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Li-ion (Lithium) Batteries

Li-ion batteries are rechargeable energy storage devices that come in many modern consumer electronics. This glossary provides an overview on Li-ion batteries.

Li-ion (Lithium) Batteries

Lithium-ion or Li-ion batteries are rechargeable energy storage devices that come in many modern consumer electronics, ranging from smartphones and laptops to electric vehicles. This glossary provides an overview of key terms associated with Li-ion batteries.

A Li-ion battery is a rechargeable battery where lithium ions move from the negative electrode or anode to the positive electrode – known as a cathode during use. These ions move back to the anode during charging.

Parts Of A Li-ion Battery

Anode

An anode is the electrode where current flows into the battery during discharge or use. In Li-ion batteries, the anode is typically made of graphite.

Cathode

A cathode is the electrode where current flows out of the battery during discharge. Cathodes in Li-ion batteries often consist of metal oxides such as lithium cobalt oxide or lithium iron phosphate.

Electrolyte

The electrolyte is a substance, usually a liquid or gel, that conducts ions between the cathode and anode. In Li-ion batteries, the electrolyte is often a lithium salt dissolved in a solvent.

BMS (Battery Management System):

The Battery Management System monitors and manages various aspects of a Li-ion battery, including voltage, temperature, and state of charge, to ensure safe and efficient operation.

Separator Membrane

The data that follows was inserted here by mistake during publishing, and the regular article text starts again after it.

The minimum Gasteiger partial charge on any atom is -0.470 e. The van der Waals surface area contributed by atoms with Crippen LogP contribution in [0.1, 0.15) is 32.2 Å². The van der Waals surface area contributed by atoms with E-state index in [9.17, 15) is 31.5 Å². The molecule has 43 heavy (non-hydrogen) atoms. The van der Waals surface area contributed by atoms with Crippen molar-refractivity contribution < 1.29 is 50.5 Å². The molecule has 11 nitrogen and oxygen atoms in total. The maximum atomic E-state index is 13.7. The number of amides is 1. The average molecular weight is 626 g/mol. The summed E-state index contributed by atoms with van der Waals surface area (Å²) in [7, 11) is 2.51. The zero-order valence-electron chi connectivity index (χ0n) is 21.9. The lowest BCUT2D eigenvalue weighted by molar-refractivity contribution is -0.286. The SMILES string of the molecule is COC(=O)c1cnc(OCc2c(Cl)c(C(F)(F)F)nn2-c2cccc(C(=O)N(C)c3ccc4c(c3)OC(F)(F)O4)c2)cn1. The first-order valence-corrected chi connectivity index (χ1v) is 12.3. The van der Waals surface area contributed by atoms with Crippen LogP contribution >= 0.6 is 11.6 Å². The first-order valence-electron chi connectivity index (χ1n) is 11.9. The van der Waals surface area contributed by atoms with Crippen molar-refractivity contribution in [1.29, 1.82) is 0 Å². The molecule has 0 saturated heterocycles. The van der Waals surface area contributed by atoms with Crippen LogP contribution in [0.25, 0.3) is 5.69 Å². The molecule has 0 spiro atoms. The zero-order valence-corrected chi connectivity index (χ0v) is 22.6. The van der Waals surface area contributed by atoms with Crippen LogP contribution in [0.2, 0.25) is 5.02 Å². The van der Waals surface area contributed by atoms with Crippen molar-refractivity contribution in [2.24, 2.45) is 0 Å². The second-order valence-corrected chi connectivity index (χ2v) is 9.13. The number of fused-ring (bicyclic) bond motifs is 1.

The separator is a permeable membrane that keeps the cathode and anode from coming into direct contact while allowing the flow of ions. It prevents short circuits within the battery.

MacBook Air Battery Replacement
MacBook Air Battery Replacement

More About Li-Ion Batteries

Capacity, Cycle Life & Battery Cycles

Capacity refers to the amount of electric charge a battery can store, usually measured in milliampere-hours (mAh) but may also be measured in ampere-hours (Ah). Cycle life, pertains to the number of charge-discharge cycles a battery can undergo before experiencing notable capacity degradation. A higher cycle life is more desirable to ensure longer-lasting batteries.

If you have a device that needs a battery service and replacement, contact us.

Thermal Runaway

A condition where a battery experiences an uncontrollable increase in temperature, often leading to catastrophic failure. It is a critical safety concern in Li-ion batteries.

Thermal runaway in lithium-ion batteries can result from overcharging, external or internal short circuits, high temperatures, or physical damage. Overcharging can exceed voltage limits, short circuits could create direct connections, high temperatures can accelerate chemical reactions, and physical damage may compromise structural integrity.

Fast Charging

A charging method that replenishes a significant portion of the battery’s capacity in a relatively short time. Li-ion batteries are known for their ability to support fast charging. Typical fast charging offers up to 50% battery in 15 – 30 minutes.